Marlins’ Conley pulled in 8th with no-hit bid, Brewers rally

conley
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MILWAUKEE — Marlins lefty Adam Conley threw no-hit ball for 7 2/3 innings before being pulled by manager Don Mattingly after 116 pitches, and Miami’s bullpen wound up holding off the Milwaukee Brewers 6-3 Friday night.

Jonathan Lucroy blooped a single with one out in the ninth off reliever Jose Urena to break up the combo no-hit bid. The ball landed in right field just beyond the reach of diving second baseman Derek Dietrich.

Dietrich was playing in place of speedy Gold Glove winner Dee Gordon, who was suspended by Major League Baseball on Thursday night after a positive drug test.

The 25-year-old Conley (1-1) struck out seven and walked four. Urena replaced him.

The Brewers scored three times on four hits in the ninth. They loaded the bases before A.J. Ramos struck out Jonathan Villarfor his seventh save.

Earlier this month, Ross Stripling of the Dodgers threw no-hit ball for 7 1/3 innings against San Francisco in his major league debut and was taken out after 100 pitches.

Warren G just gave the worst performance of “Take me out the ballgame” ever

Warren G performs at the Warren G NYC Takeover album release party at the Highline Ballroom on Sunday, Aug. 9, 2015, in New York. (Photo by Andy Kropa/Invision/AP)
Associated Press
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It was just over 22 years ago that “Regulate” was released. Amazing track. One of the best. At least according to me and all of the other 40-something white dudes who liked to act cooler than we really were in the 90s, which is all of us.

A lot has happened since then. Nate Dogg died (RIP). Other major figures of west coast hip hop turned into moguls or family friendly movie stars. Everyone’s older. But part of me wonders if any of them are still on the cutting edge in some way or another, either as performers or artists or just as a matter of their own personal stance. Sometimes I wonder if any of them, like so many other artists who came before them, can have a career renaissance in their 40s and 50s.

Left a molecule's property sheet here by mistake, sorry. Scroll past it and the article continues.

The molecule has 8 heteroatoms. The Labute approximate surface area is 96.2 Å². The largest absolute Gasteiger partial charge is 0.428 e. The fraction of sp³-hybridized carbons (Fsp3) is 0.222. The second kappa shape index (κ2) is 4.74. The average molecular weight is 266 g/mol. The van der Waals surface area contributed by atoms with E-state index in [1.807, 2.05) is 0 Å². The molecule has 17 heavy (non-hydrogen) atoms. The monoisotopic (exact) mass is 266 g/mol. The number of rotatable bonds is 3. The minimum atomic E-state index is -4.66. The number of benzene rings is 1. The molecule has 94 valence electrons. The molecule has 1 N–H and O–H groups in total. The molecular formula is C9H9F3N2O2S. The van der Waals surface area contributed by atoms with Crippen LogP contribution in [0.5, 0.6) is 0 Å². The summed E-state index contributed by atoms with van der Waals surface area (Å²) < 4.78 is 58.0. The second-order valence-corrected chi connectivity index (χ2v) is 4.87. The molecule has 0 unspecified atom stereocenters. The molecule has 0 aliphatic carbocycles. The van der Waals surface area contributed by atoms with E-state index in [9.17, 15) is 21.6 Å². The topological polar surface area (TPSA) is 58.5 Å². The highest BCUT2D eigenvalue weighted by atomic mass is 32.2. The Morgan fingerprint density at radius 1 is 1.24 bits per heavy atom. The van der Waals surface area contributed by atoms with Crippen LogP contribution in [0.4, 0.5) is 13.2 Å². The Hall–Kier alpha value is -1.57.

Maybe. But not Warren G. Man, seriously not Warren G.

 

Here’s to better times:

The Diamondbacks read mean tweets about their new uniforms

Arizona Diamondbacks starting pitcher Shelby Miller throws in the first inning against the San Diego Padres in a baseball game Saturday, April 16, 2016, in San Diego. Miller left the game in the second inning after he injured his throwing hand when his follow through hit the mound. (AP Photo/Lenny Ignelzi)
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I’m on record as not being a big fan of the Diamondbacks’ many, many new uniforms. Not my cup of tea in either color or style, to be honest. I’ve even tweeted some negative things about them.

Thankfully, however, the Dbacks social media folks either didn’t see my tweets or didn’t take too much issue with them. They did with many other people’s, however, including some baseball writers I know. And then they read them and riffed on ’em.

Glad everyone has a sense of humor here.